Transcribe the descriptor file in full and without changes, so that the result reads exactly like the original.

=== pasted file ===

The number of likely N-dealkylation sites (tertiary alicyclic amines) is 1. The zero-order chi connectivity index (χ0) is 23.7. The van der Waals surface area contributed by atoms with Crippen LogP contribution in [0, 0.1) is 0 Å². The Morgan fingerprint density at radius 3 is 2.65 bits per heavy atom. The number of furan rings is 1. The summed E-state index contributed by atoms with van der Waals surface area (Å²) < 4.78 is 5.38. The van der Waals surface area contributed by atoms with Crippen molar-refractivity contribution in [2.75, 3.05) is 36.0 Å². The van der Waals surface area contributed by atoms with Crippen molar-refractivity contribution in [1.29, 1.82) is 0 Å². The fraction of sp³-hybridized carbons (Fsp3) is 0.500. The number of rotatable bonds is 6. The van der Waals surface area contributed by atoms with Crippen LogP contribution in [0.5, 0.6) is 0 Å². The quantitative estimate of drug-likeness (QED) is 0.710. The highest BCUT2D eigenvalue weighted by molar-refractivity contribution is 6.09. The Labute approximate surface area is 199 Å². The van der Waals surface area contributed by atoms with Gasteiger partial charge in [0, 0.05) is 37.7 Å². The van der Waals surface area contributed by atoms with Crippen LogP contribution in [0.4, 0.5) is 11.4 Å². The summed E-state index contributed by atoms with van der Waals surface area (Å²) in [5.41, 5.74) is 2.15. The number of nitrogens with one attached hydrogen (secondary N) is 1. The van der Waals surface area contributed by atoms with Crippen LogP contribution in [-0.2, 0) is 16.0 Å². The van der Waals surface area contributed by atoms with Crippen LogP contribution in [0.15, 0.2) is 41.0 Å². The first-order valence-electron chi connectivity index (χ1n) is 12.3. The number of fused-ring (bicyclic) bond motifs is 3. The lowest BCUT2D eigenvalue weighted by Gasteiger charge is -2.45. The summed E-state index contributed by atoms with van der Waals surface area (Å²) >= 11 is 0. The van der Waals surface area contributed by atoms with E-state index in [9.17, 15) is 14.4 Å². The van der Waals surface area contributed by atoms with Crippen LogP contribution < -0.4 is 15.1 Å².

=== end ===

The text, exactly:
The number of likely N-dealkylation sites (tertiary alicyclic amines) is 1. The zero-order chi connectivity index (χ0) is 23.7. The van der Waals surface area contributed by atoms with Crippen LogP contribution in [0, 0.1) is 0 Å². The Morgan fingerprint density at radius 3 is 2.65 bits per heavy atom. The number of furan rings is 1. The summed E-state index contributed by atoms with van der Waals surface area (Å²) < 4.78 is 5.38. The van der Waals surface area contributed by atoms with Crippen molar-refractivity contribution in [2.75, 3.05) is 36.0 Å². The van der Waals surface area contributed by atoms with Crippen molar-refractivity contribution in [1.29, 1.82) is 0 Å². The fraction of sp³-hybridized carbons (Fsp3) is 0.500. The number of rotatable bonds is 6. The van der Waals surface area contributed by atoms with Crippen LogP contribution in [0.5, 0.6) is 0 Å². The quantitative estimate of drug-likeness (QED) is 0.710. The highest BCUT2D eigenvalue weighted by molar-refractivity contribution is 6.09. The Labute approximate surface area is 199 Å². The van der Waals surface area contributed by atoms with Gasteiger partial charge in [0, 0.05) is 37.7 Å². The van der Waals surface area contributed by atoms with Crippen LogP contribution in [0.4, 0.5) is 11.4 Å². The summed E-state index contributed by atoms with van der Waals surface area (Å²) in [5.41, 5.74) is 2.15. The number of nitrogens with one attached hydrogen (secondary N) is 1. The van der Waals surface area contributed by atoms with Crippen LogP contribution in [-0.2, 0) is 16.0 Å². The van der Waals surface area contributed by atoms with Crippen LogP contribution in [0.15, 0.2) is 41.0 Å². The first-order valence-electron chi connectivity index (χ1n) is 12.3. The number of fused-ring (bicyclic) bond motifs is 3. The lowest BCUT2D eigenvalue weighted by Gasteiger charge is -2.45. The summed E-state index contributed by atoms with van der Waals surface area (Å²) >= 11 is 0. The van der Waals surface area contributed by atoms with E-state index in [9.17, 15) is 14.4 Å². The van der Waals surface area contributed by atoms with Crippen LogP contribution < -0.4 is 15.1 Å².